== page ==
Fluoroquinolones and the Risk for Methicillin-resistant Staphylococcus aureus in Hospitalized Patients

Stephen G. Weber, Howard S. Gold, David C. Hooper, A.W. Karchmer, Yehuda Carmeli


Emerging Infectious Diseases. 2003;9(11) 

In This Article

Abstract and Introduction

To determine whether fluoroquinolone exposure is a risk factor for the isolation of Staphylococcus aureus and whether the effect is different for methicillin-resistant S. aureus (MRSA) versus methicillin-susceptible S. aureus (MSSA), we studied two case groups. The first case group included 222 patients with nosocomially acquired MRSA. The second case group included 163 patients with nosocomially acquired MSSA. A total of 343 patients admitted concurrently served as controls. Outcome measures were the adjusted odds ratio (OR) for isolation of MRSA and MSSA after fluoroquinolone exposure. Exposure to both levofloxacin (OR 5.4; p < 0.0001) and ciprofloxacin (OR 2.2; p < 0.003) was associated with isolation of MRSA but not MSSA. After adjustment for multiple variables, both drugs remained risk factors for MRSA (levofloxacin OR 3.4; p < 0.0001; ciprofloxacin OR 2.5; p = 0.005) but not MSSA. Exposure to levofloxacin or ciprofloxacin is a significant risk factor for the isolation of MRSA, but not MSSA.

Methicillin-resistant Staphylococcus aureus (MRSA) has been implicated as a pathogen in hospital-acquired infections since the 1960s.[1] During the 1990s, the proportion of nosocomial infections caused by MRSA increased substantially, and MRSA is now a leading cause of such infections in the United States.[2] According to data from the SENTRY Antimicrobial Surveillance Program, approximately 40% of S. aureus isolates recovered in intensive care units (ICU) are resistant to methicillin.[3] Recently, MRSA infections acquired in the community have been identified as emerging pathogens responsible for substantial disease and death.[4,5] While no satisfactory explanation exists for the recent proliferation of MRSA, expanded use of antimicrobial drugs in sites outside the hospital has been suggested as a major contributor to emerging resistance in the community.[6]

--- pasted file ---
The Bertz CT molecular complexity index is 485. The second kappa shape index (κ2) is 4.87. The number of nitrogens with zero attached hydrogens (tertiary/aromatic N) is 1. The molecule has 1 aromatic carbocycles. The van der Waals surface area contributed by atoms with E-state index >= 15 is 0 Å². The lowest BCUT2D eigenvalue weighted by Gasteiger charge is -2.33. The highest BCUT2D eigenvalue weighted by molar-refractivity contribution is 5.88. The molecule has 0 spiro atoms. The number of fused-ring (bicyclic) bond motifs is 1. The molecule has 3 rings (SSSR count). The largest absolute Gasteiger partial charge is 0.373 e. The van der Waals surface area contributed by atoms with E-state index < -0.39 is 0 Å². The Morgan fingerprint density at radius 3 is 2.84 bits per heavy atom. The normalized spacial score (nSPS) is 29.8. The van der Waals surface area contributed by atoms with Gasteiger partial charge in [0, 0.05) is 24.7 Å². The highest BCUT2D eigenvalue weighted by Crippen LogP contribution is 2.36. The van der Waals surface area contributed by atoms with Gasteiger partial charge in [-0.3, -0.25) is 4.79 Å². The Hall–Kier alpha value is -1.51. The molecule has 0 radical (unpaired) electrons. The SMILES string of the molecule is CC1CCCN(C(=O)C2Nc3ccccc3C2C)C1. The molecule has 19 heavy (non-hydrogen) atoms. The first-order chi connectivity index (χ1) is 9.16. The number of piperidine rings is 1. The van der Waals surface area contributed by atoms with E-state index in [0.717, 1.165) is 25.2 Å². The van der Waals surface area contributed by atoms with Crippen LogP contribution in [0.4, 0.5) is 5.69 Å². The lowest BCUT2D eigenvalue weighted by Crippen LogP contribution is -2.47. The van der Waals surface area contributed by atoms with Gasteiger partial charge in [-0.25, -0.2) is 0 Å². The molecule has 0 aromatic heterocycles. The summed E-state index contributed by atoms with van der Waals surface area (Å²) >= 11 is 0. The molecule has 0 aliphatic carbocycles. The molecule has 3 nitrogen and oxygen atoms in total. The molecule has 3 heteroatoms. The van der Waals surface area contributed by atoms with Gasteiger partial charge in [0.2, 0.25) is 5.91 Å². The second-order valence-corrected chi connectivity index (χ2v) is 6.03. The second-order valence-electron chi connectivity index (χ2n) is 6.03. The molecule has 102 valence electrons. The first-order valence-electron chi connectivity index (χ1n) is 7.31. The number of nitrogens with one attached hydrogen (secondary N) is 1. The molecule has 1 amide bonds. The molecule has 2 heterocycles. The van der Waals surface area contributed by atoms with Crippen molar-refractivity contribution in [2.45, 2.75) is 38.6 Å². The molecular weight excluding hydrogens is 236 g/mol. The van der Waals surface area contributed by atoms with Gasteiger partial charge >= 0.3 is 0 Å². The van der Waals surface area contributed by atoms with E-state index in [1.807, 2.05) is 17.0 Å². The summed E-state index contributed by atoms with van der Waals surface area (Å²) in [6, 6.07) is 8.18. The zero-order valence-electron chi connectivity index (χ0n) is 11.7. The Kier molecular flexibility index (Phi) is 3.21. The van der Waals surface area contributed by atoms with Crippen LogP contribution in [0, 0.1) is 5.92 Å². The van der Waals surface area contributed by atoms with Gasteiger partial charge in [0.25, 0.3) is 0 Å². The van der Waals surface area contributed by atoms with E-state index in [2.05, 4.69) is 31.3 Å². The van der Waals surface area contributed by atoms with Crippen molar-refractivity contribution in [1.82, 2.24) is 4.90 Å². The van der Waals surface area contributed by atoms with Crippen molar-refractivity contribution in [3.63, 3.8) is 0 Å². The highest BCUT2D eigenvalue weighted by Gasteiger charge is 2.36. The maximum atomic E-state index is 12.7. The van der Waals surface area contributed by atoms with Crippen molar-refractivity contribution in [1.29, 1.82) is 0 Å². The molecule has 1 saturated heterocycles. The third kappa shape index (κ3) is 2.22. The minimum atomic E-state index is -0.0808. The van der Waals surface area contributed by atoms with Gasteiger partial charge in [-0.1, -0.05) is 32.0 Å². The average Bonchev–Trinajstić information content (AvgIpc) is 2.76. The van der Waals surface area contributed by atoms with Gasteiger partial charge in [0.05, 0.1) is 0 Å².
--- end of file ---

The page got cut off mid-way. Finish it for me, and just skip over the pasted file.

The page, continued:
Fluoroquinolones are among the most commonly prescribed classes of antimicrobial drugs in both the hospital and in the community. Ciprofloxacin, one of the first fluoroquinolones to gain extensive clinical use, was originally heralded for its activity against a broad range of pathogens, including MRSA.[7] However, by the early 1990s, many MRSA isolates from clinical specimens were found to be resistant to ciprofloxacin.[8] The next generation of fluoroquinolones, including levofloxacin, was introduced during the second part of the 1990s and promised improved activity against gram-positive pathogens. Unfortunately, screening of large numbers of staphylococcal bloodstream isolates as part of the SENTRY Antimicrobial Surveillance Program demonstrated resistance to many of the newest fluoroquinolones as well.[9]

Several recent investigations offer preliminary evidence that suggests that the fluoroquinolones themselves may actually predispose patients to infection with or carriage of MRSA. A comparison of microbiology laboratory data with antimicrobial reimbursement reports found a significant correlation between ciprofloxacin prescriptions and the isolation of MRSA.[10] Two case-control studies examining risk factors for MRSA have found a significant association between fluoroquinolone exposure and MRSA isolation or infection.[11,12] Preliminary analysis from one also suggested a difference in risk between members of the class. Additionally, a prospective study examining the impact of nasally administered mupirocin ointment on MRSA carriage also identified fluoroquinolone exposure as a risk factor for MRSA carriage.[13] However, none of these studies was designed specifically to examine the risk associated with fluoroquinolones. Moreover, the design of the prior case-control investigations, as a result of the inappropriate use of patients colonized or infected with sensitive strains for controls, may have yielded biased results. Thus, the association between fluoroquinolone exposure and MRSA remains to be confirmed.

This study was specifically designed to determine whether exposure to fluoroquinolones is a risk factor for the subsequent isolation of S. aureus, and whether the effect is different for MRSA versus methicillin-susceptible S. aureus (MSSA). In addition, we sought to preliminarily explore any difference in risk between levofloxacin and ciprofloxacin.

1This study was presented in part at the 42nd Interscience Conference on Antimicrobial Agents and Chemotherapy, San Diego, California, September 2002.


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